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Posted: Apr 07, 2015

Single-walled carbon nanotube composites show great promise for 'unconventional' computing

(Nanowerk News) As we approach the miniaturization limits of conventional electronics, alternatives to silicon-based transistors--the building blocks of the multitude of electronic devices we've come to rely on--are being hotly pursued.
Inspired by the way living organisms have evolved in nature to perform complex tasks with remarkable ease, a group of researchers from Durham University in the U.K. and the University of São Paulo-USP in Brazil is exploring similar "evolutionary" methods to create information processing devices.
In the Journal of Applied Physics ("Computing with carbon nanotubes: Optimization of threshold logic gates using disordered nanotube/polymer composites"), the group describes using single-walled carbon nanotube composites (SWCNTs) as a material in "unconventional" computing. By studying the mechanical and electrical properties of the materials, they discovered a correlation between SWCNT concentration/viscosity/conductivity and the computational capability of the composite.
"Instead of creating circuits from arrays of discrete components (transistors in digital electronics), our work takes a random disordered material and then 'trains' the material to produce a desired output," said Mark K. Massey, research associate, School of Engineering and Computing Sciences at Durham University.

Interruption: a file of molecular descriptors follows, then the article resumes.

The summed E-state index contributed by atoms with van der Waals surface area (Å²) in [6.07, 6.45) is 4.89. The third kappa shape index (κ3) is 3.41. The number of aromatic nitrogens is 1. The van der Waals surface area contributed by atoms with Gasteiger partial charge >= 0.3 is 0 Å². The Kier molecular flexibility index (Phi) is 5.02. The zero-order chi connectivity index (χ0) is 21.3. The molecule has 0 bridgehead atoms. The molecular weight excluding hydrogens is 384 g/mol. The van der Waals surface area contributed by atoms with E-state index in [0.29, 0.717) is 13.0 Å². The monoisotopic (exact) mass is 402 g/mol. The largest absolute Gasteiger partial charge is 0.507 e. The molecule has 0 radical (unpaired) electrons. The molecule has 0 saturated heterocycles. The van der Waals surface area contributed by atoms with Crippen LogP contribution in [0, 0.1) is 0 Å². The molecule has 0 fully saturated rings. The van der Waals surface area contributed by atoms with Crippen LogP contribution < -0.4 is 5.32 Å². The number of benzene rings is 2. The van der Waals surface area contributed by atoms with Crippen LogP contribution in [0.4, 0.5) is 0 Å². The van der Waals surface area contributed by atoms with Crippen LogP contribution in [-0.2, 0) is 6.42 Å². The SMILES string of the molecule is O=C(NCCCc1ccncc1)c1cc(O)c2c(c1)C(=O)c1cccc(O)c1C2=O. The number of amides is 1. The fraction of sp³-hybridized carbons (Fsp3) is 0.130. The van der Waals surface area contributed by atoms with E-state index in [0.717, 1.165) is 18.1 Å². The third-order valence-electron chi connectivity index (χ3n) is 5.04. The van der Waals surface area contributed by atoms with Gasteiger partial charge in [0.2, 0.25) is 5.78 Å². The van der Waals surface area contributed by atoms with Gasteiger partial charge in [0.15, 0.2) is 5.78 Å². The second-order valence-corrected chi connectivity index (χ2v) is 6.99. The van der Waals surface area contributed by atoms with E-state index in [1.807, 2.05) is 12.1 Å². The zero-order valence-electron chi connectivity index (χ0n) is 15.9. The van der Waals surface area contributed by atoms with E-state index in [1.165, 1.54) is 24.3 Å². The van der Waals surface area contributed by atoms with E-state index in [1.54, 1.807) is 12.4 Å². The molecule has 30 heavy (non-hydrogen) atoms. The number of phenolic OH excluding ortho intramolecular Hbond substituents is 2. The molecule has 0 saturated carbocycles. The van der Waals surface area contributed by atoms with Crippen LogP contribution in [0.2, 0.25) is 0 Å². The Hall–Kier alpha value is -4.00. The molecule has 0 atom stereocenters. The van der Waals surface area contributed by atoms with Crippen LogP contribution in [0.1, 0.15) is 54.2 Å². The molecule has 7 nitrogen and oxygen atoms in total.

This emerging field of research is known as "evolution-in-materio," a term coined by Julian Miller at the University of York in the U.K. What exactly is it? An interdisciplinary field blends together materials science, engineering and computer science. Although still in its early stages, the concept has already shown that by using an approach similar to natural evolution, materials can be trained to mimic electronic circuits--without needing to design the material structure in a specific way.
"The material we use in our work is a mixture of carbon nanotubes and polymer, which creates a complex electrical structure," explained Massey. "When voltages (stimuli) are applied at points of the material, its electrical properties change. When the correct signals are applied to the material, it can be trained or 'evolved' to perform a useful function."
While the group doesn't expect to see their method compete with high-speed silicon computers, it could turn out to be a complementary technology. "With more research, it could lead to new techniques for making electronics devices," he noted. The approach may find applications within the realm of "analog signal processing or low-power, low-cost devices in the future."
Beyond pursuing the current methodology of evolution-in-materio, the next stage of the group's research will be to investigate evolving devices as part of the material fabrication "hardware-in-the-loop" evolution. "This exciting approach could lead to further enhancements in the field of evolvable electronics," said Massey.
Source: American Institute of Physics
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